Ocean Science in Action - Oceans of the future
5. Introduction to the Western Indian Ocean
5.2 Valuing the Invaluable: The Economic Value of the Western Indian Ocean
Video duration - 07:04
As our current economic system ignores or externalizes most environmental costs, the ocean’s benefits are often perceived as being provided for free and are frequently taken for granted.
Unless the ocean’s full contributions are recognized and strong action taken to preserve the natural assets that underpin them, the benefits it provides will diminish rapidly over the decades ahead. Despite the relatively intact coastal and marine ecosystems of the Western Indian Ocean, there are growing signs of distress in many parts of the region.
The areas still in relatively good health owe this to currently low levels of population and economic development, but conditions are changing rapidly as the region’s populations and economies grow and develop. Coral reefs and mangroves are deteriorating from the combined impacts of local use and global threats such as climate change. Important fish stocks are declining due to overfishing and inadequate management. Coastal and urban developments are expanding rapidly with limited planning. (Extract from “Reviving the Western Indian Ocean Economy: Actions for a Sustainable Future”, Obura et al., 2017)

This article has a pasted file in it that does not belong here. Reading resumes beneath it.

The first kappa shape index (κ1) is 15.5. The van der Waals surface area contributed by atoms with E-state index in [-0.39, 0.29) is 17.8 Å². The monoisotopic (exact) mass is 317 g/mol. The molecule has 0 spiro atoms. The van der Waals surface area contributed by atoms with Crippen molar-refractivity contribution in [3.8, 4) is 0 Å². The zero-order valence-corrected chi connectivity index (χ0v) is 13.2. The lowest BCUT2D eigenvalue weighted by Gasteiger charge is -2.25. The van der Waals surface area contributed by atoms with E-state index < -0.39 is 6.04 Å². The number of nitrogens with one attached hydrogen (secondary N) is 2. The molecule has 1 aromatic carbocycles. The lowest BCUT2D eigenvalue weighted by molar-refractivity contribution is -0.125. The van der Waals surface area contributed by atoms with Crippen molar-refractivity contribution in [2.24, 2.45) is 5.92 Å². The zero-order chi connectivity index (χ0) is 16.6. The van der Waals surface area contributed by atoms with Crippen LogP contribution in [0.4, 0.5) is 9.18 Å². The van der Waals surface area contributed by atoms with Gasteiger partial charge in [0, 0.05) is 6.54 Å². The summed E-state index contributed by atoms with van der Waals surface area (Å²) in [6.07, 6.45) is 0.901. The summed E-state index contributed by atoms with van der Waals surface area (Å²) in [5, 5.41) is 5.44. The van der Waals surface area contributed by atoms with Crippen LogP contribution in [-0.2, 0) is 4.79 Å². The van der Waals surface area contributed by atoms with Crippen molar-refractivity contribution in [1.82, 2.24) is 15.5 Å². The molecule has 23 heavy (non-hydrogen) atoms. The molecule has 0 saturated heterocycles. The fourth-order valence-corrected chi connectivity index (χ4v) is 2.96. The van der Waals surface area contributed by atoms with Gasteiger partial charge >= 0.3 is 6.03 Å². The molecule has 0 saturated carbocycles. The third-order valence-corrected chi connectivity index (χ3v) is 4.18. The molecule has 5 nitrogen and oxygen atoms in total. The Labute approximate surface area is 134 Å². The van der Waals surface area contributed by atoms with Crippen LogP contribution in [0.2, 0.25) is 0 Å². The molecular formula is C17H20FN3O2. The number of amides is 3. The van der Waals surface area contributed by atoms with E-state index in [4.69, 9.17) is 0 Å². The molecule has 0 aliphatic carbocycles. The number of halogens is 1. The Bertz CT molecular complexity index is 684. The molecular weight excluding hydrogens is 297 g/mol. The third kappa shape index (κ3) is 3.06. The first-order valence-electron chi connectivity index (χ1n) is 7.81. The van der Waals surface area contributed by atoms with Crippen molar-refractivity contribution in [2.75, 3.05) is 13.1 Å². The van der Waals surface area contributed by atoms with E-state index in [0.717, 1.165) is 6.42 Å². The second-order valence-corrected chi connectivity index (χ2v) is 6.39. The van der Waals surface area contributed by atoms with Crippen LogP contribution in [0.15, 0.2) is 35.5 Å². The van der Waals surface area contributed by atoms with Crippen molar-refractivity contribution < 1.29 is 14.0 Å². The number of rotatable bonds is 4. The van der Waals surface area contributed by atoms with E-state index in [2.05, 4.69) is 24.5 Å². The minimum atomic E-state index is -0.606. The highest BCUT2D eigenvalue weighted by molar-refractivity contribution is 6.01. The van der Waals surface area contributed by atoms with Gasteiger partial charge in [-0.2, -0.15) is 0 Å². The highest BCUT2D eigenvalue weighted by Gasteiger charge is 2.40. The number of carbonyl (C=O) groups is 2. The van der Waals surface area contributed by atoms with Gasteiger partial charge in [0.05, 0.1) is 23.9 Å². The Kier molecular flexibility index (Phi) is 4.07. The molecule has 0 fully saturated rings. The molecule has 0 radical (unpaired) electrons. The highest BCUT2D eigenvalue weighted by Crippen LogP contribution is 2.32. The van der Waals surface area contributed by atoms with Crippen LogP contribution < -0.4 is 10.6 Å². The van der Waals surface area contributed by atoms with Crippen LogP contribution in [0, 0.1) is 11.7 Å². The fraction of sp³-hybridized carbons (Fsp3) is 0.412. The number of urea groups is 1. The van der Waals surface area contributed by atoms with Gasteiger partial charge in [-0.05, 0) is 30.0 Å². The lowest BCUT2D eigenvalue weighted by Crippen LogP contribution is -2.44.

Dr D.Obura - CORDIO, East Africa / Dr K.Popova - NOC
Obura, D. et al. 2017. Reviving the Western Indian Ocean Economy: Actions for a Sustainable Future. WWF International, Gland, Switzerland. 64 pp
UNEP-Nairobi Convention and WIOMSA (2015). The Regional State of the Coast Report: Western Indian Ocean. UNEP and WIOMSA, Nairobi, Kenya, 546 pp.